• Modern Family: For two thirds of the Pilot Episode, the episode intercuts between three apparently unconnected families. It is only at the big dinner party at the end that we learn that everyone is related.
  • March 27, 2013
    capsaicinfinity
    I like "Relatives All Along" as the title, though "Relation Revelation" has a nice ring to it. Initially I was going for a godawful pun on "Sibling Rivalry." Thank you for saving me from myself.
  • March 28, 2013
    Arivne
    The first paragraph in the description is an Example As A Thesis and should be changed before launch.

    A possible rewrite:

    Two people have known each other for a while but there has been no indication of any direct relationship between them. One day, out of the blue, one makes a comment that reveals that they're related to each other.
  • March 28, 2013
    Duncan
    Most every Hyperlink Story, by its nature.
  • March 28, 2013
    marcoasalazarm
    The Simpsons example: after a great many seasons of Lenny and Carl pushing the envelope on Ho Yay to the point it almost rips as a Running Gag, one episode has them nonchalantly and offhandedly mentioning that they're (half-)brothers.

    Negative Continuity keeps the fact from being mentioned again, but after that the Ho Yay jokes keep on going, with at least once Carl lampshading about how those gags make people think that they're gay.
  • March 28, 2013
    DaibhidC
    Literature
    • When the wizards and priests start squabbling in the Discworld novel Reaper Man, the only two who can talk civilly are Archchancellor Mustrum Ridcully and the High Priest of Blind Io. Towards the end of the conversation, the priest mentions that their mother was very annoyed Mustrum never made it home for Hogswatchnight. Later books name him as Hughnon Ridcully.

    Live Action TV
    • In the first episode of Sherlock, the final scene reveals that the mysterious and sinister figure who accosted John is Mycroft Holmes.
  • March 28, 2013
    capsaicinfinity
    The Reaper Man example was the one that led me to make this page. I was going to add it but had to look up the formatting (newbie here) and got sucked into the void.
  • March 31, 2013
    capsaicinfinity
    My intent was for this trope to refer specifically to instances like the Reaper Man example above, in which it is an off-handed comment made by one character to another that reveals the relationship, as opposed to a response to an inquiry, or an deliberate in-universe Reveal. Should those types of examples be included here as well?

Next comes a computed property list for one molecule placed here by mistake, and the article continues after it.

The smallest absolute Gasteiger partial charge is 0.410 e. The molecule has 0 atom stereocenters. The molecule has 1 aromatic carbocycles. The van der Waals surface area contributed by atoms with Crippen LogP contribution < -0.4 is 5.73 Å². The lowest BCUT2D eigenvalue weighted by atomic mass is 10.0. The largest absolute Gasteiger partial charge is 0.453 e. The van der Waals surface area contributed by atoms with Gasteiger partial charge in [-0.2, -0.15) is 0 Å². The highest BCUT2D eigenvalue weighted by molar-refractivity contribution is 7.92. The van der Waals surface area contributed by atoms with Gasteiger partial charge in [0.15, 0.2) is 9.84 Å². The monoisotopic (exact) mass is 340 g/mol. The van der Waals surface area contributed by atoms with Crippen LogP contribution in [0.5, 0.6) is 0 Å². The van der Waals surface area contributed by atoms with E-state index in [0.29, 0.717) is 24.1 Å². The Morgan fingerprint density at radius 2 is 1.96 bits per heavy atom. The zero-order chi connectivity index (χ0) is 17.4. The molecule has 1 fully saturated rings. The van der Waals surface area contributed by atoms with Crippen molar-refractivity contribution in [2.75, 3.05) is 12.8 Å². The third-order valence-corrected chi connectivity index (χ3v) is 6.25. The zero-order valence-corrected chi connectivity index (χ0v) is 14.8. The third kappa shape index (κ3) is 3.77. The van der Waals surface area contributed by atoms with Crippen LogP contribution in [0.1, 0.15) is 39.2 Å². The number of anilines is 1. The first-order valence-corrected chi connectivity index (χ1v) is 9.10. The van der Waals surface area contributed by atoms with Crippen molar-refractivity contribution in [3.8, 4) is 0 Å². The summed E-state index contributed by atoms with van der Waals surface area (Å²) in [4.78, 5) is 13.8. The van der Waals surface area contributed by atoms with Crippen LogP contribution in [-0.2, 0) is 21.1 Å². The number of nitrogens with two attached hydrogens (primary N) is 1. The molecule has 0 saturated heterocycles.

• April 1, 2013
    SharleeD
    • In Alan Dean Foster's Glory Lane, it takes more than half the novel before it's mentioned that Seeth and Kerwin are brothers.
  • April 1, 2013
    clankomatic
    Girl Genius online comic: Zeetha is Klaus and Chump's daughter... we are pretty sure.
  • April 1, 2013
    clankomatic
    Web comic: Order of the Stick. The good Evan's evil nemesis is Nave <drum roll> his brother.
  • April 1, 2013
    WackyMeetsPractical
    I think in order for this trope to work, we need to establish a standard for writing examples. This isn't about two characters who just happen to be siblings, so examples that state "X turns out to be Y's <something>" is not helpful. Examples should be able to state clearly the apparent relationship between two characters, and then describe a line or situation in which the actual relationship is established.
  • April 1, 2013
    maxwellsilver
    • In Taxi's "Fantasy Borough Part 2", Alex, while trying to come up with a fantasy (after mentioning something always goes wrong), imagines a woman getting into his cab, then has her say she's married. He then reimagines her lying about being married, which causes him to crash, then imagines her in his apartment, where she starts telling him about the trips her long lost Uncle Alex would take her on, which Alex finishes, realizing she's his niece and he's her uncle. They then sit upright on opposite ends of the couch, and each awkwardly ask how the other's immediate family is.

    From: Fantay Borough Part 2. The reveal starts here.
  • April 1, 2013
    capsaicinfinity
    Thanks, Wacky Meets Practical, that's sort of what I was driving at. The manner of the reveal is what's at the heart of this trope.
  • April 1, 2013
    maxwellsilver
    Would a fantasy sequence count?
  • April 2, 2013
    capsaicinfinity
    The Taxi example above doesn't seem to fit this trope, because one of the characters himself comes to the realization that he's talking to a relative. Could there be an example from a fantasy sequence? I suppose, if the setup and reveal takes place entirely within the fantasy.
  • April 2, 2013
    JonnyB
    In Return Of The Jedi, Luke learns from Obi-Wan that Leah is his sister. Or rather, he comes to the realization himself with some leading from Obi-Wan. (Which makes some scenes in Star Wars A New Hope rather awkward...)
  • April 5, 2013
    capsaicinfinity
    Since Luke himself did not know all along that Leah was his sister, the reveal was not done in this manner. Is the proposed trope name misleading? Perhaps "Relative Revealing Remark" instead?
  • April 5, 2013
    maxwellsilver
    It's spelled Leia, not Leah.

    • Maverick has the main character, Maverick, uses "Like my Pappy always said" phrases, which he's changed so much because of how boring his father's advice was.. At the end, his biggest poker rival, Cooper, tells him "I never told you that!", and they decide on one he actually said.